The ‘Australian Anzacs in the Great War 1914-1918’ and ‘New Zealand Anzacs in the Great War 1914-1918’ databases are research and public interest initiatives centred in the School of Humanities & Social Science at the University of New South Wales, Canberra.
Both draw on a wide range of published sources, supplemented by research in cemeteries to identify the dates of death and place of burial. While the structure of both databases is the same, individual entries vary widely. For example, enlistees in Australia were not asked their date of birth (this changed in 1918), whereas in New Zealand they were. Australia produced an end-of-war Nominal Roll, listing service number, final unit, fate and date of fate, but there is no such list in New Zealand. Some Australian enlistees are listed on the Nominal Roll as ‘Effective Abroad’, meaning they were still overseas when the Nominal Roll was compiled in mid-1919. For New Zealand getting the same level of detail entails going to the individual’s digitised Archives file, an ongoing and painfully slow process. Similarly, in Australia the War Memorial sent out a Roll of Honour circular requesting details of each soldier who died in the war – school, age to Australia if born overseas, other relatives who also served, thus enabling us to map family connections. In both databases many thousands of entries have been written up in great detail; on principle there is no censorship of material that some families find disturbing.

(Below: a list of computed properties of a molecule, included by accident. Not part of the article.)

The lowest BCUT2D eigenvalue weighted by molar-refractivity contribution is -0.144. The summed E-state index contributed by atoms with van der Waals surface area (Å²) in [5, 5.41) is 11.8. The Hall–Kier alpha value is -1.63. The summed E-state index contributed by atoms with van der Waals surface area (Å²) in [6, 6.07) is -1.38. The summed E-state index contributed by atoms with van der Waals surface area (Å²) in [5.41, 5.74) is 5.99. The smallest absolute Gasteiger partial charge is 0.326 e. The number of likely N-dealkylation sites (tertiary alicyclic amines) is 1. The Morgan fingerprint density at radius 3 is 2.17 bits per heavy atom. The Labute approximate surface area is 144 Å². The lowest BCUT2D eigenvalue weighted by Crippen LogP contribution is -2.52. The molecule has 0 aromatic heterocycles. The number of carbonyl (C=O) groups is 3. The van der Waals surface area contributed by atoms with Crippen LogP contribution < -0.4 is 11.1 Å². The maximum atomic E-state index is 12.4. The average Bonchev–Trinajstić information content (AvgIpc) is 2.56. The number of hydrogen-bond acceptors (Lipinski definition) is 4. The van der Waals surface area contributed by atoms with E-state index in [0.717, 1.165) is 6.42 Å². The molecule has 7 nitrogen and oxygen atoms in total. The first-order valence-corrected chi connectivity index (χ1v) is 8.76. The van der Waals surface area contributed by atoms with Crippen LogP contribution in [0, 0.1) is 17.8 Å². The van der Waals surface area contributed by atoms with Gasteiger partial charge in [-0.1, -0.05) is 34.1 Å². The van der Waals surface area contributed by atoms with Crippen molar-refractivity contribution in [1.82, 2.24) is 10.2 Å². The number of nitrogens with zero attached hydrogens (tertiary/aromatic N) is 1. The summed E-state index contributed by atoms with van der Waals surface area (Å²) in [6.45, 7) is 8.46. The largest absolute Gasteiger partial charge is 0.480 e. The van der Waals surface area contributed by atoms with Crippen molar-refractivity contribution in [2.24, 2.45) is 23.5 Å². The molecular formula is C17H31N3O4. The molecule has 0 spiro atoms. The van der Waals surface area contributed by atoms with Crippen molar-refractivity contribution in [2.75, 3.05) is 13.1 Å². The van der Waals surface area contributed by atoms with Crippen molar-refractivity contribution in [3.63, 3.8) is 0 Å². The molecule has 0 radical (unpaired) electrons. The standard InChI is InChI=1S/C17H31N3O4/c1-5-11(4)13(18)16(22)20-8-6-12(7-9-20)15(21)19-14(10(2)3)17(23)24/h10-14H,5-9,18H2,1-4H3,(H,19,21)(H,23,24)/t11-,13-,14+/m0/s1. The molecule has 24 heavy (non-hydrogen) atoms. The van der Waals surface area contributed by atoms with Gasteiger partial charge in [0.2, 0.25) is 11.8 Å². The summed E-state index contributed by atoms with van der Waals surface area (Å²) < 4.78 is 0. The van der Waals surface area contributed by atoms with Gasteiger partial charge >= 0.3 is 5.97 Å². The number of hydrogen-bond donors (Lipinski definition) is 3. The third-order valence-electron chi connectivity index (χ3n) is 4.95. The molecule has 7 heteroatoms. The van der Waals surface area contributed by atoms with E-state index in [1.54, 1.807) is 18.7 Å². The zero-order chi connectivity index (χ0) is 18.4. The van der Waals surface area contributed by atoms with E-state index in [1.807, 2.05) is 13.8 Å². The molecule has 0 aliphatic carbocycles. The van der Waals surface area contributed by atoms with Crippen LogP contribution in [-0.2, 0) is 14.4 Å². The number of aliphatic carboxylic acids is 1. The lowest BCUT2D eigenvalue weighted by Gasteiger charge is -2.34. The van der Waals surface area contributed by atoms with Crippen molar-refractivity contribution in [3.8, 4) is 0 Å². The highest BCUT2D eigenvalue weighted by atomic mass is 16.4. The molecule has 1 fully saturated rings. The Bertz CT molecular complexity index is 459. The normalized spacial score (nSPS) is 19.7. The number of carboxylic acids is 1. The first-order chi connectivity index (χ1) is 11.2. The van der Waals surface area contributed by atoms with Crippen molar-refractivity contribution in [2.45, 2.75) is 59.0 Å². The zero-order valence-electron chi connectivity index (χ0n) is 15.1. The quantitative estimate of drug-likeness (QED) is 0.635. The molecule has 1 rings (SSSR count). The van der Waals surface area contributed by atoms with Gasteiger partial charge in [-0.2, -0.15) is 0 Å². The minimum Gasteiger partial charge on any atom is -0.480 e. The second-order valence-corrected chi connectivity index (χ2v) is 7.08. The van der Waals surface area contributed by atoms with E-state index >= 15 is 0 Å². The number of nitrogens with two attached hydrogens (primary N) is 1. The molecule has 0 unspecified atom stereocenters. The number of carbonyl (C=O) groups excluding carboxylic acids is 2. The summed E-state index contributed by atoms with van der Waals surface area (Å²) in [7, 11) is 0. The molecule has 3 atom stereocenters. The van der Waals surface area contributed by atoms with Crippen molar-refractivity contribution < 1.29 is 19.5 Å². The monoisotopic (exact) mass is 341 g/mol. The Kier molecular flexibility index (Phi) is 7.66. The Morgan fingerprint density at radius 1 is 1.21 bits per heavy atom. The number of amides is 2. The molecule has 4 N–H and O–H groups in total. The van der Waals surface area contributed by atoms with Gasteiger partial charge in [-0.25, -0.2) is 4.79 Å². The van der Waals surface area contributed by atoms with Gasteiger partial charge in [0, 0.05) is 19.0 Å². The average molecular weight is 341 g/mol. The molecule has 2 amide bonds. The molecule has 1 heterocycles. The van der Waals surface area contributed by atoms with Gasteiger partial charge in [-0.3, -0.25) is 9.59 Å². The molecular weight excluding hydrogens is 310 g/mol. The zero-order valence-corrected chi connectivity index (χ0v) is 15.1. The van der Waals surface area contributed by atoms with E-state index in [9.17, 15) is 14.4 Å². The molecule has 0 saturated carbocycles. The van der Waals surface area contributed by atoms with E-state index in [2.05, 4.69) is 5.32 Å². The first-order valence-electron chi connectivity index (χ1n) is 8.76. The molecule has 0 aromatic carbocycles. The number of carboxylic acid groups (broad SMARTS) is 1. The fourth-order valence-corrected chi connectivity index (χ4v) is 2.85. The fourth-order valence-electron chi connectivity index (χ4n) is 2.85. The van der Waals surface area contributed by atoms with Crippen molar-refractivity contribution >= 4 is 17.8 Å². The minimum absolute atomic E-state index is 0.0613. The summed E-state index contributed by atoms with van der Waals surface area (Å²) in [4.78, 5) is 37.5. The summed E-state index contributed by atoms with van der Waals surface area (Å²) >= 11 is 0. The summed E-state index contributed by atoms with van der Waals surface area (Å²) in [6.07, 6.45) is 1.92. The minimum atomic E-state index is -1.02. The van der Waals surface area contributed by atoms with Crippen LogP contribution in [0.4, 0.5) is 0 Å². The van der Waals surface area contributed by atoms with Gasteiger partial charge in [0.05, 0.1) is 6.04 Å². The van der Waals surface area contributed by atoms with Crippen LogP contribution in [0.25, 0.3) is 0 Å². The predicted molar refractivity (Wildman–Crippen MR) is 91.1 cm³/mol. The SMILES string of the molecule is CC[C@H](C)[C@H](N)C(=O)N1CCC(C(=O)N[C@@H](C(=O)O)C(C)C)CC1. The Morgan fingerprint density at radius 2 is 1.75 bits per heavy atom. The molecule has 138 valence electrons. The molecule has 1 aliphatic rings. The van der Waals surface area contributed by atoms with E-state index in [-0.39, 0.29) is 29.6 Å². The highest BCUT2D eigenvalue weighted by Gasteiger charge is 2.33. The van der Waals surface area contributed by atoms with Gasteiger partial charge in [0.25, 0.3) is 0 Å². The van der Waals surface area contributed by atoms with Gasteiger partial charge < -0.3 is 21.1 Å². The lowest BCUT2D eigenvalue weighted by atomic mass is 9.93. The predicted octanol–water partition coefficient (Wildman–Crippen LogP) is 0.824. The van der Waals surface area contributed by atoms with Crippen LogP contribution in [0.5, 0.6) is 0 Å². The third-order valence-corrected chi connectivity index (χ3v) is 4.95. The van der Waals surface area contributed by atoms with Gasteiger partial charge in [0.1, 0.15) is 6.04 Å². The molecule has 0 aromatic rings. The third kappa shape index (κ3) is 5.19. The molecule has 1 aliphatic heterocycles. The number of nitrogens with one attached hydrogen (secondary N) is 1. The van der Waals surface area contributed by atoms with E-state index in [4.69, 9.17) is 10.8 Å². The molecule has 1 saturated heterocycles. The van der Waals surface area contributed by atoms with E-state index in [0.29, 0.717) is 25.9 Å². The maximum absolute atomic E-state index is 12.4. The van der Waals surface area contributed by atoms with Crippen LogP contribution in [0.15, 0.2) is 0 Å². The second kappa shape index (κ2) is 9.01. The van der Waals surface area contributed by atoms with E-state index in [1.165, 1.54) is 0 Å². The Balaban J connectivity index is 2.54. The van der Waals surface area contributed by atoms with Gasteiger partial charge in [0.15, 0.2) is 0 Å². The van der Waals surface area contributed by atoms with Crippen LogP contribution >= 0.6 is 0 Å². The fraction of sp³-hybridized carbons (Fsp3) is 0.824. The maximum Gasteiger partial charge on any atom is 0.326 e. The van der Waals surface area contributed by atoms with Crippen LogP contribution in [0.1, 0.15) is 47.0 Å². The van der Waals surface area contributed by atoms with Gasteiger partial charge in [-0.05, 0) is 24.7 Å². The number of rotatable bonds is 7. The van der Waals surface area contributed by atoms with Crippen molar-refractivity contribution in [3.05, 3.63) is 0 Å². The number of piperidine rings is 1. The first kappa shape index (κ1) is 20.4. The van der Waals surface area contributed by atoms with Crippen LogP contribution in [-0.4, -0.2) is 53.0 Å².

Members of the public can submit corrections or ask questions (we will not respond to abusive emails). There are undoubtedly many errors on both databases, inevitably because the printed records were compiled from handwritten forms, the information often dictated to a recruiting officer unfamiliar with place names or personal names, and in the process of going through several iterations, some information inevitably got mangled. We welcome such notifications, and record the nature of the error on the database while correcting the entry. We aim to have the most accurate data sets relating to both the AIF and the NZEF. The work is ongoing, and with only two people responsible for content, there is no end in sight.
We have recently expanded the search engine to make the databases even more useful to those who access them. We welcome new visitors and returning enquirers.
Emeritus Professor Peter Dennis